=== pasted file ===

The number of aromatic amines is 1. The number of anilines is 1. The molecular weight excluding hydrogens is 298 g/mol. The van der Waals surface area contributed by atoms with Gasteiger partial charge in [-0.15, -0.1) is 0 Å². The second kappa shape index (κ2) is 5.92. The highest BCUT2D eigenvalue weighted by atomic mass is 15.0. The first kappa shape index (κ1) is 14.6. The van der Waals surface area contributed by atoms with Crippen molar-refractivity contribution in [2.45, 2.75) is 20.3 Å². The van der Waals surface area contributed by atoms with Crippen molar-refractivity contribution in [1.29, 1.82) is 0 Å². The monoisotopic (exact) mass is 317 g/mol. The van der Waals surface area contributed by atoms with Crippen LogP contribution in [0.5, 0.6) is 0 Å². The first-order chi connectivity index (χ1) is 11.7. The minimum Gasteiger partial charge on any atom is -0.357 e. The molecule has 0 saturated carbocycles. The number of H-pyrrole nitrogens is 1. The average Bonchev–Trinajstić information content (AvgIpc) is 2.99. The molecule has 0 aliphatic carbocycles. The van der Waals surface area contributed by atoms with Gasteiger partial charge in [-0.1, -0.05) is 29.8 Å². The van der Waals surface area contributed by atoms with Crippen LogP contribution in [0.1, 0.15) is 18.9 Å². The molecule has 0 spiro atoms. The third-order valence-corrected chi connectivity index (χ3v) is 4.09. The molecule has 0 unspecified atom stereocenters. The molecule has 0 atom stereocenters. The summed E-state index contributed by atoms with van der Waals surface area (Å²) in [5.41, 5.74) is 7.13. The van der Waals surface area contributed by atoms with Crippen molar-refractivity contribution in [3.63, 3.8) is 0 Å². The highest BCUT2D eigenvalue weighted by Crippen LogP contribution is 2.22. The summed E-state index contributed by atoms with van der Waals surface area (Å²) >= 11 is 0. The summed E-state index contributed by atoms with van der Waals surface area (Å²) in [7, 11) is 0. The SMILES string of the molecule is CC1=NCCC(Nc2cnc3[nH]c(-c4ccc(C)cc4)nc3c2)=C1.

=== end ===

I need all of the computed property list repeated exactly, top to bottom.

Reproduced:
The number of aromatic amines is 1. The number of anilines is 1. The molecular weight excluding hydrogens is 298 g/mol. The van der Waals surface area contributed by atoms with Gasteiger partial charge in [-0.15, -0.1) is 0 Å². The second kappa shape index (κ2) is 5.92. The highest BCUT2D eigenvalue weighted by atomic mass is 15.0. The first kappa shape index (κ1) is 14.6. The van der Waals surface area contributed by atoms with Crippen molar-refractivity contribution in [2.45, 2.75) is 20.3 Å². The van der Waals surface area contributed by atoms with Crippen molar-refractivity contribution in [1.29, 1.82) is 0 Å². The monoisotopic (exact) mass is 317 g/mol. The van der Waals surface area contributed by atoms with Crippen LogP contribution in [0.5, 0.6) is 0 Å². The first-order chi connectivity index (χ1) is 11.7. The minimum Gasteiger partial charge on any atom is -0.357 e. The molecule has 0 saturated carbocycles. The number of H-pyrrole nitrogens is 1. The average Bonchev–Trinajstić information content (AvgIpc) is 2.99. The molecule has 0 aliphatic carbocycles. The van der Waals surface area contributed by atoms with Gasteiger partial charge in [-0.1, -0.05) is 29.8 Å². The van der Waals surface area contributed by atoms with Crippen LogP contribution in [0.1, 0.15) is 18.9 Å². The molecule has 0 spiro atoms. The third-order valence-corrected chi connectivity index (χ3v) is 4.09. The molecule has 0 unspecified atom stereocenters. The molecule has 0 atom stereocenters. The summed E-state index contributed by atoms with van der Waals surface area (Å²) in [5.41, 5.74) is 7.13. The van der Waals surface area contributed by atoms with Crippen molar-refractivity contribution in [3.63, 3.8) is 0 Å². The highest BCUT2D eigenvalue weighted by Crippen LogP contribution is 2.22. The summed E-state index contributed by atoms with van der Waals surface area (Å²) >= 11 is 0. The summed E-state index contributed by atoms with van der Waals surface area (Å²) in [7, 11) is 0. The SMILES string of the molecule is CC1=NCCC(Nc2cnc3[nH]c(-c4ccc(C)cc4)nc3c2)=C1.